Shortly after he has been dumped by his latest boyfriend, by text message, Barrett Meeks sees a vision in the sky over Central Park.

A shimmering light appears to him in the Manhattan twilight, which give him the feeling that God is looking directly at him. He tries to forget this unsettling event, but its influence continues to be felt throughout the four years over which this deeply moving, often amusing novel is set.

Barrett, once tipped to become an academic, works in a clothes shop and lives in a rundown apartment with his older brother Tyler and his very ill wife-to-be, Beth. Tyler, a singer-songwriter, snorts coke to help him summon the muse, and when we first meet him is wrestling with a song for Beth on their wedding day.

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The bride, meanwhile, is by stages fading from life, emerging occasionally, like an earthly version of the fairy tale Snow Queen, dressed all in white. Hers is a tragic story, and yet Cunningham is not unaware of the friction a protracted dying can create. When one day Beth feels well enough to turn up for work at the shop, and instructs Barrett on how better to arrange their display of jeans, he reflects: "As it turns out, the mortally ill can be rendered more, rather than less, irritating by the authority impending demise confers upon them. Who knew?"

As with other of Cunningham's fiction, the three-character structure is central to the story, the brothers' close bond unusually tender because of their mother's freakish death by lightening years earlier, and the third party, Beth, aware that in marrying Tyler she is also taking on Barrett.

Though not all the story is set in winter, snow features large in the opening chapters. A hawk-eyed observer, whose emotional intensity is matched by a felicitous light-hearted descriptiveness, Cunningham lingers on the ethereal whiteness that transforms the brothers' dingy district: "Here's a fall of new snow, serious snow, immaculate, with its hint of benediction, as if some company that delivers hush and accord to the better neighbourhoods had gotten the wrong address."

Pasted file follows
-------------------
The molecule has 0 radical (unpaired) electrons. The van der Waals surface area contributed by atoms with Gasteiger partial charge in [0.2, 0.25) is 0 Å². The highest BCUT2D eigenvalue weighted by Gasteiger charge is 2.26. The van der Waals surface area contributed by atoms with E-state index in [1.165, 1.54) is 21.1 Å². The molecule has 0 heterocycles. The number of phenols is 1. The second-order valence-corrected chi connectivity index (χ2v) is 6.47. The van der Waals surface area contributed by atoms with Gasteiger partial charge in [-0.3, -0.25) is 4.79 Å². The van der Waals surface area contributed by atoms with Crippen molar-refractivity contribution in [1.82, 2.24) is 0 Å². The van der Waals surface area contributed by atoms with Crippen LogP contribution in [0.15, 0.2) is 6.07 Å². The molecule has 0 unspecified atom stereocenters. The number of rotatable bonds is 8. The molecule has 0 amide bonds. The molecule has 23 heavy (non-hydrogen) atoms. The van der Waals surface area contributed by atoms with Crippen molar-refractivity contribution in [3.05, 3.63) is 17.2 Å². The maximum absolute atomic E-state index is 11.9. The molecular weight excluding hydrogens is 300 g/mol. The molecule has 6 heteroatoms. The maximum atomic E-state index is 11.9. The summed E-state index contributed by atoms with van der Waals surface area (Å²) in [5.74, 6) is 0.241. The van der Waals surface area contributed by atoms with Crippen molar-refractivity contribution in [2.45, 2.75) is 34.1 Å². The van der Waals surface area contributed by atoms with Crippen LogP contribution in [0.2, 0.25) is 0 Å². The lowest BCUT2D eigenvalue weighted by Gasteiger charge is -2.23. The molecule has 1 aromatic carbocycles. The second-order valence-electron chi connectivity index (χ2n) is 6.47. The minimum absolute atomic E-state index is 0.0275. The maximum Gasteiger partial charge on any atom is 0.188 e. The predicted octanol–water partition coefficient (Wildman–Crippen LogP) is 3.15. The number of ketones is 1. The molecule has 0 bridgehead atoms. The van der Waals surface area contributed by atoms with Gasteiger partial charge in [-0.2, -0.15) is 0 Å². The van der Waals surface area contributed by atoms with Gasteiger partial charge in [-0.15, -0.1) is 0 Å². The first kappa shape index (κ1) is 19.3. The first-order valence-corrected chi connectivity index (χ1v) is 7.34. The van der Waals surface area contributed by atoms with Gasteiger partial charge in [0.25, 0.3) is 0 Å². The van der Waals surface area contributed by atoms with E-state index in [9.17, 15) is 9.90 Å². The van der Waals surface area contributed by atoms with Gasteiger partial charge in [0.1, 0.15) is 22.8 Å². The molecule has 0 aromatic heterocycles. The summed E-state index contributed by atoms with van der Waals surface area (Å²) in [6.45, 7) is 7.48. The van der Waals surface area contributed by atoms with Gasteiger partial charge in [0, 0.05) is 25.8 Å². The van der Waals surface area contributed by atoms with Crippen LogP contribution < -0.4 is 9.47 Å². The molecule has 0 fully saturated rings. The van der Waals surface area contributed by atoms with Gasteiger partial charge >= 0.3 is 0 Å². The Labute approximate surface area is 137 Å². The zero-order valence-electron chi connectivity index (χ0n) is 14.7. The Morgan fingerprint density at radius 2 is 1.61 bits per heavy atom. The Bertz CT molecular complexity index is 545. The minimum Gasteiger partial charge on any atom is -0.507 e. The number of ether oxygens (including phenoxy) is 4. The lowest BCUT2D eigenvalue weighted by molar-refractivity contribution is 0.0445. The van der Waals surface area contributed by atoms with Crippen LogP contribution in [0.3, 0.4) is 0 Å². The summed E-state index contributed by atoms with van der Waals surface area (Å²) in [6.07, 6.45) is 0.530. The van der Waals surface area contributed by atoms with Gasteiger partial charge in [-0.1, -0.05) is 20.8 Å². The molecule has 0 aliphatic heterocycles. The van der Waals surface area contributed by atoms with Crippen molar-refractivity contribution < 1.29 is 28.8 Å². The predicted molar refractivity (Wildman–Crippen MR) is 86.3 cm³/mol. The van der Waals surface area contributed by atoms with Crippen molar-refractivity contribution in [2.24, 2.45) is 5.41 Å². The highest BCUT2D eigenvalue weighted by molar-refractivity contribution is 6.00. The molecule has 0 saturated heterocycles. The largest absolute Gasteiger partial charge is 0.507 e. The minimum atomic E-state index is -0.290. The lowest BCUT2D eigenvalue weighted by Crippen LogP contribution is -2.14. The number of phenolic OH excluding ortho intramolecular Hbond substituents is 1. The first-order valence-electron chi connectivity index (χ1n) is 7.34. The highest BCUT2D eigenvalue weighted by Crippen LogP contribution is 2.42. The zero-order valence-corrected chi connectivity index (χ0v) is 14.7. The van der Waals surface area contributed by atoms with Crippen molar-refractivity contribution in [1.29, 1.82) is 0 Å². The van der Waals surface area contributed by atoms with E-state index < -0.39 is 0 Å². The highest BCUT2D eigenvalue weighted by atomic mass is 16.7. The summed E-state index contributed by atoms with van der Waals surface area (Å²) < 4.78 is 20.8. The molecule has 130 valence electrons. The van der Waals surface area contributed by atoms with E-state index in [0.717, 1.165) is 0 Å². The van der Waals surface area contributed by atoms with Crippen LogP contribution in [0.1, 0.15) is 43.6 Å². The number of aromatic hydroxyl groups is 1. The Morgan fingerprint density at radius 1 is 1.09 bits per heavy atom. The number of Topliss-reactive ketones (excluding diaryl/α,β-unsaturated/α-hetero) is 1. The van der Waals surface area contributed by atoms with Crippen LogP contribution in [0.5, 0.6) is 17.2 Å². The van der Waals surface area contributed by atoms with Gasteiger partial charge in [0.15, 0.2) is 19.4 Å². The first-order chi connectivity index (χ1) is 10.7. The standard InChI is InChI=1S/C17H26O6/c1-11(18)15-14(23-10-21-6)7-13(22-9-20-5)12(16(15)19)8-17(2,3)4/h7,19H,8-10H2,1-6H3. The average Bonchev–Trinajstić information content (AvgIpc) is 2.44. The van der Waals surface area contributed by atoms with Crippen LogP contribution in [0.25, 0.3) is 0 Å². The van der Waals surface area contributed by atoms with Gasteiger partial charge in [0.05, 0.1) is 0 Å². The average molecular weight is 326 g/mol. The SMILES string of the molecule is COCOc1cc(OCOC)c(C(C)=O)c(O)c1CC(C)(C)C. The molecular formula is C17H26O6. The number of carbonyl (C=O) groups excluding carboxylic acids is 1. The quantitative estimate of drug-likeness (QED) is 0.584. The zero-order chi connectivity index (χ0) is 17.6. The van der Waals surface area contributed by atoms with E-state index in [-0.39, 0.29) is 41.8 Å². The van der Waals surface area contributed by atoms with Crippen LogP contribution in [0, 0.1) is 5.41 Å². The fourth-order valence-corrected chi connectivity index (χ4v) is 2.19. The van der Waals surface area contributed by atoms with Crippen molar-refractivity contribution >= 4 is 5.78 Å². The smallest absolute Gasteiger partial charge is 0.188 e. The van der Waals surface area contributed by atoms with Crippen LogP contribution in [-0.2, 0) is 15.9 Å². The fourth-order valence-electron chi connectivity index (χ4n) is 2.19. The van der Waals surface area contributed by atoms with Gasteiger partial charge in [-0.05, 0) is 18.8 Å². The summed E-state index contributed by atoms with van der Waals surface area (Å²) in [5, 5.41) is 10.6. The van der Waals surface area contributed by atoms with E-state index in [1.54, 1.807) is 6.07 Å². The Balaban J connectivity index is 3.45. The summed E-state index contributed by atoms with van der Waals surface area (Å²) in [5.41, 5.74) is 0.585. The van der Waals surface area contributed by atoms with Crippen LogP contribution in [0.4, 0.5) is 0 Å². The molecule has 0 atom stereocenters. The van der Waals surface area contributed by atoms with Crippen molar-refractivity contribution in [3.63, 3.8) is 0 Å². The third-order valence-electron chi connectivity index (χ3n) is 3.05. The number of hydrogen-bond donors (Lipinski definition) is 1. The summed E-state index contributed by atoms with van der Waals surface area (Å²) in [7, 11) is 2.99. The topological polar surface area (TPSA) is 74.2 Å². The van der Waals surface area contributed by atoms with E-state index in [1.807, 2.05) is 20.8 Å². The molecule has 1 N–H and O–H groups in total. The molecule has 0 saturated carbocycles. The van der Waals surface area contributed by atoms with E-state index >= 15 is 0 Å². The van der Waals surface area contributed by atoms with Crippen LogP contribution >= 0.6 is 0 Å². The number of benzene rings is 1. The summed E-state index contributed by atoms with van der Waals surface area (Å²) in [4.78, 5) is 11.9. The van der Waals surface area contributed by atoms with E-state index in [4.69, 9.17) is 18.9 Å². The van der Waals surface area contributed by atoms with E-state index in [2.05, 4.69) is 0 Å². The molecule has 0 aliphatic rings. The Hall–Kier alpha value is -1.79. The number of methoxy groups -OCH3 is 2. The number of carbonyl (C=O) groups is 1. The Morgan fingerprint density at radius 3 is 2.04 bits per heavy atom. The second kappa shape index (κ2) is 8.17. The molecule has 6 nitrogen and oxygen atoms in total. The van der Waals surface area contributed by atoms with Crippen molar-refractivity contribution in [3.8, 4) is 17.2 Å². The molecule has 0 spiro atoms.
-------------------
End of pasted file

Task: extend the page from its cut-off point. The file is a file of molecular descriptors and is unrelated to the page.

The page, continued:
Though told through the perspectives of his main characters, Beth's voice is a whisper, and the reader is in no doubt that the novel is Barrett's. The author of The Hours, his homage to Virginia Woolf, is unabashed in his torrent of interior thought, the flow of people's minds reproduced with conversational and parenthetical panache. Once one is accustomed to the plethora of asides, the story races on at full-tide. It is almost too fast for those who would like to relish the author's subtlety, and his artfully disguised technique, the tight construction of the novel nicely disguised as an easygoing unfolding.

Opening against the backdrop of the impending 2004 election that will see Dubya Bush re-elected, it closes shortly before the 2008 election that sweeps Obama to power. Tyler thinks constantly of the oppressed and the downtrodden, and is gloomily certain the Cain-Palin double-act will triumph; Barrett wonders if he will ever find love; and both, in the space of this novel, find answers of a kind to their artistic, emotional and intellectual strivings.

It is, for instance, a revelation to Barrett to realise that he is not a failure for not being a high-flyer. "God (whoever She is) does not need you, does not need anyone, to arrive, at the end, in the cloud field, with its remote golden spires, bearing an armload of earthly accomplishments." Tyler, meanwhile, strives to understand the nature of art, the propulsion to create, and to reconcile his need to write songs with his inability to write songs he thinks are good enough. To temper his perpetual disappointment, he switches from coke to heroin.

A work full of ideas and questions, it straddles spiritual, artistic, romantic and domestic life. The ebb and flow of his characters' lives, that of their friends and colleagues, and even of strangers they pass in the street, is instantly engaging.

There is a much humour too, as when he describes the handsome boyfriend of one of their brothers' friends: "Andrew, the descendant of generations of men who rode bold-hearted off into unknown territory, into the mountains and forests, while the others - the cautious, the unsure, those who were grateful for the little they had already - conducted their various businesses on the sooty cobblestones of the East, careful about puddles and piles of manure."

The Snow Queen is a delightfully entertaining, heart-searching work about the quest for meaning and the importance of the ordinary. It is an elegy to the commonplace and a paean to the universal desire to reach higher than that. Underlying it all is the knowledge that life is precious, fragile and fleeting.